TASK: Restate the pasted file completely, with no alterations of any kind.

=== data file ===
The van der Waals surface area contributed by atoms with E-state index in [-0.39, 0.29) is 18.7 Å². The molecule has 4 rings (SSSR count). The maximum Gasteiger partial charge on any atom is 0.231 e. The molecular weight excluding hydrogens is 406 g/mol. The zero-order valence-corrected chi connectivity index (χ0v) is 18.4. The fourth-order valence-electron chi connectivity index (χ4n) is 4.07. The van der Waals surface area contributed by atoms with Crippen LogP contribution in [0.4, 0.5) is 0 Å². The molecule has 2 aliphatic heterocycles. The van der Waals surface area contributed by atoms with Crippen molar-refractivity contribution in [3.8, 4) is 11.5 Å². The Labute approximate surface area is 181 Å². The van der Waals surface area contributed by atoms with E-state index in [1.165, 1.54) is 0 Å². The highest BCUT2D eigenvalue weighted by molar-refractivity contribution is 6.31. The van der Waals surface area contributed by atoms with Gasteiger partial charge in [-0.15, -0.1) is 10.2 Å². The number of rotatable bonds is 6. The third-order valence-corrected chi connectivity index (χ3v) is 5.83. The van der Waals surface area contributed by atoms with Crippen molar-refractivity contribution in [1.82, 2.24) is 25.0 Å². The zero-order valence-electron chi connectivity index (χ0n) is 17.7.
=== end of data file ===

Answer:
The van der Waals surface area contributed by atoms with E-state index in [-0.39, 0.29) is 18.7 Å². The molecule has 4 rings (SSSR count). The maximum Gasteiger partial charge on any atom is 0.231 e. The molecular weight excluding hydrogens is 406 g/mol. The zero-order valence-corrected chi connectivity index (χ0v) is 18.4. The fourth-order valence-electron chi connectivity index (χ4n) is 4.07. The van der Waals surface area contributed by atoms with Crippen LogP contribution in [0.4, 0.5) is 0 Å². The molecule has 2 aliphatic heterocycles. The van der Waals surface area contributed by atoms with Crippen molar-refractivity contribution in [3.8, 4) is 11.5 Å². The Labute approximate surface area is 181 Å². The van der Waals surface area contributed by atoms with E-state index in [1.165, 1.54) is 0 Å². The highest BCUT2D eigenvalue weighted by molar-refractivity contribution is 6.31. The van der Waals surface area contributed by atoms with Gasteiger partial charge in [-0.15, -0.1) is 10.2 Å². The number of rotatable bonds is 6. The third-order valence-corrected chi connectivity index (χ3v) is 5.83. The van der Waals surface area contributed by atoms with Crippen molar-refractivity contribution in [1.82, 2.24) is 25.0 Å². The zero-order valence-electron chi connectivity index (χ0n) is 17.7.